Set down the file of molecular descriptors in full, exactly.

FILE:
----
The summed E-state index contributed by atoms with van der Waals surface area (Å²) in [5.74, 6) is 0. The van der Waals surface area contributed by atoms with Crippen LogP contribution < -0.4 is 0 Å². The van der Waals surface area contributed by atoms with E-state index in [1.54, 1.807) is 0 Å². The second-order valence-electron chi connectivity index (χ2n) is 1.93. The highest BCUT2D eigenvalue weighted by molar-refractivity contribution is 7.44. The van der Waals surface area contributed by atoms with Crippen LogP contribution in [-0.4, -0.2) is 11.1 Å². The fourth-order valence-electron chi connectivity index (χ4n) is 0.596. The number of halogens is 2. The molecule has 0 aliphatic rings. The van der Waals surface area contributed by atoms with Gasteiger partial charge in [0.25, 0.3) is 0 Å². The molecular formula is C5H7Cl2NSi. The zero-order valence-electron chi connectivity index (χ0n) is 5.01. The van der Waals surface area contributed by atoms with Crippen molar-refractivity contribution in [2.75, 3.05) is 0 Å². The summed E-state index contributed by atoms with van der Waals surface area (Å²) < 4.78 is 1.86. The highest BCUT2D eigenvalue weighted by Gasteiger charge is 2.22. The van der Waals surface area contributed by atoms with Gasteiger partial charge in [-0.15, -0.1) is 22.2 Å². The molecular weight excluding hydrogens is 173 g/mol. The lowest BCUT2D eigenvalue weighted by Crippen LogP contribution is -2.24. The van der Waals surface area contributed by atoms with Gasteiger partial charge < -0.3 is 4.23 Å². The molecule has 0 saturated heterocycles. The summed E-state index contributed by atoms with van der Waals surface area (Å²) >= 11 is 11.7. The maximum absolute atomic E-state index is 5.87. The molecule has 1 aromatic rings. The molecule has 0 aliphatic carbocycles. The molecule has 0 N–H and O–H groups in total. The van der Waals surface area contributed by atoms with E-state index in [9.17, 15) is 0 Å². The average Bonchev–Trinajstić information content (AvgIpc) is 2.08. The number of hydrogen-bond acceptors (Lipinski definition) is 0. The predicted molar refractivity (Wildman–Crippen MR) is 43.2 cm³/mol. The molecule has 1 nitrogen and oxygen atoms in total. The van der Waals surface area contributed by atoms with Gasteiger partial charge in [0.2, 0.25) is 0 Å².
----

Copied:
The summed E-state index contributed by atoms with van der Waals surface area (Å²) in [5.74, 6) is 0. The van der Waals surface area contributed by atoms with Crippen LogP contribution < -0.4 is 0 Å². The van der Waals surface area contributed by atoms with E-state index in [1.54, 1.807) is 0 Å². The second-order valence-electron chi connectivity index (χ2n) is 1.93. The highest BCUT2D eigenvalue weighted by molar-refractivity contribution is 7.44. The van der Waals surface area contributed by atoms with Crippen LogP contribution in [-0.4, -0.2) is 11.1 Å². The fourth-order valence-electron chi connectivity index (χ4n) is 0.596. The number of halogens is 2. The molecule has 0 aliphatic rings. The van der Waals surface area contributed by atoms with Gasteiger partial charge in [0.25, 0.3) is 0 Å². The molecular formula is C5H7Cl2NSi. The zero-order valence-electron chi connectivity index (χ0n) is 5.01. The van der Waals surface area contributed by atoms with Crippen molar-refractivity contribution in [2.75, 3.05) is 0 Å². The summed E-state index contributed by atoms with van der Waals surface area (Å²) < 4.78 is 1.86. The highest BCUT2D eigenvalue weighted by Gasteiger charge is 2.22. The van der Waals surface area contributed by atoms with Gasteiger partial charge in [-0.15, -0.1) is 22.2 Å². The molecular weight excluding hydrogens is 173 g/mol. The lowest BCUT2D eigenvalue weighted by Crippen LogP contribution is -2.24. The van der Waals surface area contributed by atoms with Gasteiger partial charge < -0.3 is 4.23 Å². The molecule has 0 saturated heterocycles. The summed E-state index contributed by atoms with van der Waals surface area (Å²) >= 11 is 11.7. The maximum absolute atomic E-state index is 5.87. The molecule has 1 aromatic rings. The molecule has 0 aliphatic carbocycles. The molecule has 0 N–H and O–H groups in total. The van der Waals surface area contributed by atoms with E-state index in [9.17, 15) is 0 Å². The average Bonchev–Trinajstić information content (AvgIpc) is 2.08. The number of hydrogen-bond acceptors (Lipinski definition) is 0. The predicted molar refractivity (Wildman–Crippen MR) is 43.2 cm³/mol. The molecule has 1 nitrogen and oxygen atoms in total. The van der Waals surface area contributed by atoms with Gasteiger partial charge in [0.2, 0.25) is 0 Å².